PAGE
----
Hudson tragedy: Everyone loses as family feud turns sad, solemn funeral into raucous shouting match
Jean Pierre (2nd from left), dad of kids who
died when their mom, Lashanda Armstrong, drove their car into the
Hudson, and Datrice Armstrong (3rd from left), Lashanda's mother, leave
the funeral home.
You would think that having to eulogize
a 5-year-old, a 2-year-old and a baby who didn't make it to her first
birthday is the most terrible thing in the world.
You would be
An even more terrible thing is allowing a family feud -
however understandable - to turn a sad, solemn funeral into a raucous
shouting match in which everyone loses.
That's what happened at
the funeral of Landon, Lance and Lainaina Pierre, who died with their
25-year-old mother, Lashanda Armstrong, when she drove them all into the
Hudson in a suicide plunge on April 12.
Fury erupted after the
children's father, Jean Pierre, gave police a list of 80 people who
should be allowed into the service at the Alphonso E. Brown Funeral Home
in Spring Valley, Rockland County.
Only 18 of the invited
mourners were members of Armstrong's family.
"Enough is enough!"
shouted Gwendolen Green, 48, a nurse and Armstrong cousin whose son was
blocked from entering.
"This side of the family matters, too! You
know it's wrong!"
Green objected to the display of grief shown
by Pierre, who had quarreled with Armstrong on the night of the tragedy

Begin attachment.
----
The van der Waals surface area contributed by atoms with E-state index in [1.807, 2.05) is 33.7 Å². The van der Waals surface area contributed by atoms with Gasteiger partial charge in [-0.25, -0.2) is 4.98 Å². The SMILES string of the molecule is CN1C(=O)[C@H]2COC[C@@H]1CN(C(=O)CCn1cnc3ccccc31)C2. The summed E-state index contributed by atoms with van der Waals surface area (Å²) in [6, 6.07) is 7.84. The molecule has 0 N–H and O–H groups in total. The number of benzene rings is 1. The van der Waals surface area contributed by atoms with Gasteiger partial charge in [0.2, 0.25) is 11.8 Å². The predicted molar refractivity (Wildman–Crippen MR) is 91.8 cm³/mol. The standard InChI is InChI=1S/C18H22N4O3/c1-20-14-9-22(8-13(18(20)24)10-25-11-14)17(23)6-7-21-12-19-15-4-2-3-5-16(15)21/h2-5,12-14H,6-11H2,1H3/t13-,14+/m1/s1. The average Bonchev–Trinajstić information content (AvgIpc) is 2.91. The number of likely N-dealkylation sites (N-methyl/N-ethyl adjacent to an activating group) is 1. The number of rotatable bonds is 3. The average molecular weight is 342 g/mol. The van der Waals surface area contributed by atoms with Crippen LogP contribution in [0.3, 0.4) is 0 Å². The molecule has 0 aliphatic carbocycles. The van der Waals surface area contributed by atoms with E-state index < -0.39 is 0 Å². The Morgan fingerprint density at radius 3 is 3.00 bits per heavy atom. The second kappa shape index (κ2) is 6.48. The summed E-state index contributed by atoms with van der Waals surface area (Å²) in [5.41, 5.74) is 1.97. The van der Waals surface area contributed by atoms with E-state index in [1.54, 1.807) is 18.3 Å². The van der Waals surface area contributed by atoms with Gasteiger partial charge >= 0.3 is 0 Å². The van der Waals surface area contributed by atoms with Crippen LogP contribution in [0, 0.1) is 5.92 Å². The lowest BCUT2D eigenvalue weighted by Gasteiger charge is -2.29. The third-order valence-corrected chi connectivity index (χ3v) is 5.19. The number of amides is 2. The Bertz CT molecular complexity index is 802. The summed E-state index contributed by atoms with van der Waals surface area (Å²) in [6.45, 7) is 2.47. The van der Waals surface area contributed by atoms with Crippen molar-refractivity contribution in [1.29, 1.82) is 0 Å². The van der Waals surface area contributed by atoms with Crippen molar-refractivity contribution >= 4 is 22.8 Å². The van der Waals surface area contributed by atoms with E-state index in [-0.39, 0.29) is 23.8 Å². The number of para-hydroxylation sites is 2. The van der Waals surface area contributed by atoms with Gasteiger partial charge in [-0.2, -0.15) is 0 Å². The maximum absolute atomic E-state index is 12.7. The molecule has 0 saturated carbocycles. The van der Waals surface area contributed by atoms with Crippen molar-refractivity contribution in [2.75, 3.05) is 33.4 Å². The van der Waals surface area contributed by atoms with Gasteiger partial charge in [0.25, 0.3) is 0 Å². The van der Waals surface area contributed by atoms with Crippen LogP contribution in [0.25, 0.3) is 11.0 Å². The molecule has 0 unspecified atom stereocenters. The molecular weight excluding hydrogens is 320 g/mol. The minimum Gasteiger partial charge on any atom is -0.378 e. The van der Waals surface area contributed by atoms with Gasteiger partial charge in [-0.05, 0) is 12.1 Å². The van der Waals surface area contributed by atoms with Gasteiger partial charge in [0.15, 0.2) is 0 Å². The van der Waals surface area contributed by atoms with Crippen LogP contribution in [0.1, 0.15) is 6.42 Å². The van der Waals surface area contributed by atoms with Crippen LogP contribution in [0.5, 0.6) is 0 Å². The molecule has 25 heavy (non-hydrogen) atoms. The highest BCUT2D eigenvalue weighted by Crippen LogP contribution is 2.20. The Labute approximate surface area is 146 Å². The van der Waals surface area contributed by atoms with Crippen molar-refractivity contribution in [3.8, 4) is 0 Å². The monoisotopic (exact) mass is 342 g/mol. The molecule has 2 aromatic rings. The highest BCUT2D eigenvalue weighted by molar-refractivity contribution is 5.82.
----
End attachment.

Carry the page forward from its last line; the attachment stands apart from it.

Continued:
over his philandering and an order of protection she'd gotten against
"He's carrying on so [much] in there, screaming and
hollering. The guilt is filling him up," said Green, who wore
photo-buttons of the children.
"Treat the mother right! Don't
abuse! Pay child support! You're supposed to take care of people when
At the Gethsemene Cemetery in nearby Congers,
relatives from both sides of the family wailed loudly in unison as the
three tiny white coffins were lowered into the ground, fitting together
into one burial plot.
They were supposed to be buried with their
mother in another cemetery last Thursday, but Pierre, 26, stopped that
plan at the last minute, decreeing they should not be buried with the
woman who killed them.
Armstrong's 10-year-old son, Lashaun
Armstrong, who escaped the vehicle by swimming into the frigid waters,
attended his mother's funeral. He stayed home with an aunt yesterday,
relatives said, to spare him more pain.
As gravediggers from the
Nugent Bros. Co. finished their work, one paused to tenderly arrange
three bouquets of white lilies and tiny blue forget-me-nots atop the
grave, right next to the headstone of Cornelius Mahoney, who died at the
age of 95.
Along with the sadness and anger one question loomed:
How could a mother kill her own children?
How could she do it,
no matter how much she wanted to punish their father for cheating on